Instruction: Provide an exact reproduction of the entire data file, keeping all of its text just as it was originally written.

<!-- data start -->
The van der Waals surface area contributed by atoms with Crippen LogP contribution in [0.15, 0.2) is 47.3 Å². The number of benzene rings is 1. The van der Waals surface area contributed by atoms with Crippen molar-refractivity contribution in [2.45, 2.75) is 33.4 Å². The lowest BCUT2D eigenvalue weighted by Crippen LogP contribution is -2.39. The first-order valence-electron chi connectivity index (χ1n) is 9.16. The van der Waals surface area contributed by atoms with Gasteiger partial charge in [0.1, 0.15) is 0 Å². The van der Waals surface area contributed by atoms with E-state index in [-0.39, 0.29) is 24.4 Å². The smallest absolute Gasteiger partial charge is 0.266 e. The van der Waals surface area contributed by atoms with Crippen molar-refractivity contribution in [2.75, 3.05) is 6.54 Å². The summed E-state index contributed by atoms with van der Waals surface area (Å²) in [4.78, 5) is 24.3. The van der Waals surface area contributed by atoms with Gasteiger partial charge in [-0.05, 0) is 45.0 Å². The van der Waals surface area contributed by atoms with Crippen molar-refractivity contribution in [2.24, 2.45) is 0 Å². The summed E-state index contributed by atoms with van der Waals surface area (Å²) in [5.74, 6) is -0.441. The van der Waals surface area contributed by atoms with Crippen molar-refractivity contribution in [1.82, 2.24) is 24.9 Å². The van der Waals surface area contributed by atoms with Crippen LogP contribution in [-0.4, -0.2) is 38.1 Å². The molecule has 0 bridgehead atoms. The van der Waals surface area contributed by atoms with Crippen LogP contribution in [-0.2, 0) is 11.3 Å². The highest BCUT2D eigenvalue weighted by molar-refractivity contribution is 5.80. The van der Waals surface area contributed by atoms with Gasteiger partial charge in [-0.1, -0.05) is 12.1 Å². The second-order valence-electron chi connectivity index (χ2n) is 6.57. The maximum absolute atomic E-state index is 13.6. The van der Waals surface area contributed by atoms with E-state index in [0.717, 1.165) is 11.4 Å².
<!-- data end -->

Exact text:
The van der Waals surface area contributed by atoms with Crippen LogP contribution in [0.15, 0.2) is 47.3 Å². The number of benzene rings is 1. The van der Waals surface area contributed by atoms with Crippen molar-refractivity contribution in [2.45, 2.75) is 33.4 Å². The lowest BCUT2D eigenvalue weighted by Crippen LogP contribution is -2.39. The first-order valence-electron chi connectivity index (χ1n) is 9.16. The van der Waals surface area contributed by atoms with Gasteiger partial charge in [0.1, 0.15) is 0 Å². The van der Waals surface area contributed by atoms with E-state index in [-0.39, 0.29) is 24.4 Å². The smallest absolute Gasteiger partial charge is 0.266 e. The van der Waals surface area contributed by atoms with Crippen molar-refractivity contribution in [2.75, 3.05) is 6.54 Å². The summed E-state index contributed by atoms with van der Waals surface area (Å²) in [4.78, 5) is 24.3. The van der Waals surface area contributed by atoms with Gasteiger partial charge in [-0.05, 0) is 45.0 Å². The van der Waals surface area contributed by atoms with Crippen molar-refractivity contribution in [2.24, 2.45) is 0 Å². The summed E-state index contributed by atoms with van der Waals surface area (Å²) in [5.74, 6) is -0.441. The van der Waals surface area contributed by atoms with Crippen molar-refractivity contribution in [1.82, 2.24) is 24.9 Å². The van der Waals surface area contributed by atoms with Crippen LogP contribution in [-0.4, -0.2) is 38.1 Å². The molecule has 0 bridgehead atoms. The van der Waals surface area contributed by atoms with Crippen LogP contribution in [-0.2, 0) is 11.3 Å². The highest BCUT2D eigenvalue weighted by molar-refractivity contribution is 5.80. The van der Waals surface area contributed by atoms with Gasteiger partial charge in [-0.1, -0.05) is 12.1 Å². The second-order valence-electron chi connectivity index (χ2n) is 6.57. The maximum absolute atomic E-state index is 13.6. The van der Waals surface area contributed by atoms with E-state index in [0.717, 1.165) is 11.4 Å².